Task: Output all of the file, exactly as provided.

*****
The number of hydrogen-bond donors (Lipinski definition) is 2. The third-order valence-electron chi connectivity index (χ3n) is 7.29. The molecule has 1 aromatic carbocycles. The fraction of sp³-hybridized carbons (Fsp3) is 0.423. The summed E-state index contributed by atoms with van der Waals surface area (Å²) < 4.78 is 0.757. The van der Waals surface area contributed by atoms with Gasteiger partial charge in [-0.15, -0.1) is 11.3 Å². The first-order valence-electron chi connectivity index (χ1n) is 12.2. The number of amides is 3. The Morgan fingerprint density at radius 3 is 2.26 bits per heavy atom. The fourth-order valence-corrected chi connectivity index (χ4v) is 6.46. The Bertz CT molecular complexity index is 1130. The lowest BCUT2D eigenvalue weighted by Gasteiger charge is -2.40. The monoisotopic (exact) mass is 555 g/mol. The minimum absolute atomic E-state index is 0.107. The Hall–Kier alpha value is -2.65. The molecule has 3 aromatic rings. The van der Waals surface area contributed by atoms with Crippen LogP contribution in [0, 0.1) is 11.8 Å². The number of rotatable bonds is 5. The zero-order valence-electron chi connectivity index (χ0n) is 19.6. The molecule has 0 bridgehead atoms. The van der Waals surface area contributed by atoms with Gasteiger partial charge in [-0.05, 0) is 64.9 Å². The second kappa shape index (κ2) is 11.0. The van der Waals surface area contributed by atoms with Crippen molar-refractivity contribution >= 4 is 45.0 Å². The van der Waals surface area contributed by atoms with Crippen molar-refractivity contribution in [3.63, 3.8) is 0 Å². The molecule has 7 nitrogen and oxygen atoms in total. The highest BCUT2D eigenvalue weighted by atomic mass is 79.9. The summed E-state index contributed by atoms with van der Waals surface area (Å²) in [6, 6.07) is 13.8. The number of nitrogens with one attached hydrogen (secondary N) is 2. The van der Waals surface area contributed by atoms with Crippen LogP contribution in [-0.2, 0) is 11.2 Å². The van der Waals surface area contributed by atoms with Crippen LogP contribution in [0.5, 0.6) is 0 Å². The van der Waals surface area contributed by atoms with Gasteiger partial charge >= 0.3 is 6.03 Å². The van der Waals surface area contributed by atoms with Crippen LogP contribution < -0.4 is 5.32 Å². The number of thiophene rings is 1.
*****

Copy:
The number of hydrogen-bond donors (Lipinski definition) is 2. The third-order valence-electron chi connectivity index (χ3n) is 7.29. The molecule has 1 aromatic carbocycles. The fraction of sp³-hybridized carbons (Fsp3) is 0.423. The summed E-state index contributed by atoms with van der Waals surface area (Å²) < 4.78 is 0.757. The van der Waals surface area contributed by atoms with Gasteiger partial charge in [-0.15, -0.1) is 11.3 Å². The first-order valence-electron chi connectivity index (χ1n) is 12.2. The number of amides is 3. The Morgan fingerprint density at radius 3 is 2.26 bits per heavy atom. The fourth-order valence-corrected chi connectivity index (χ4v) is 6.46. The Bertz CT molecular complexity index is 1130. The lowest BCUT2D eigenvalue weighted by Gasteiger charge is -2.40. The monoisotopic (exact) mass is 555 g/mol. The minimum absolute atomic E-state index is 0.107. The Hall–Kier alpha value is -2.65. The molecule has 3 aromatic rings. The van der Waals surface area contributed by atoms with Crippen LogP contribution in [0, 0.1) is 11.8 Å². The number of rotatable bonds is 5. The zero-order valence-electron chi connectivity index (χ0n) is 19.6. The molecule has 0 bridgehead atoms. The van der Waals surface area contributed by atoms with Gasteiger partial charge in [-0.05, 0) is 64.9 Å². The second kappa shape index (κ2) is 11.0. The van der Waals surface area contributed by atoms with Crippen molar-refractivity contribution >= 4 is 45.0 Å². The van der Waals surface area contributed by atoms with Crippen molar-refractivity contribution in [3.63, 3.8) is 0 Å². The molecule has 7 nitrogen and oxygen atoms in total. The highest BCUT2D eigenvalue weighted by atomic mass is 79.9. The summed E-state index contributed by atoms with van der Waals surface area (Å²) in [6, 6.07) is 13.8. The number of nitrogens with one attached hydrogen (secondary N) is 2. The van der Waals surface area contributed by atoms with Crippen LogP contribution in [-0.2, 0) is 11.2 Å². The van der Waals surface area contributed by atoms with Crippen LogP contribution in [0.5, 0.6) is 0 Å². The van der Waals surface area contributed by atoms with Gasteiger partial charge >= 0.3 is 6.03 Å². The van der Waals surface area contributed by atoms with Crippen LogP contribution < -0.4 is 5.32 Å². The number of thiophene rings is 1.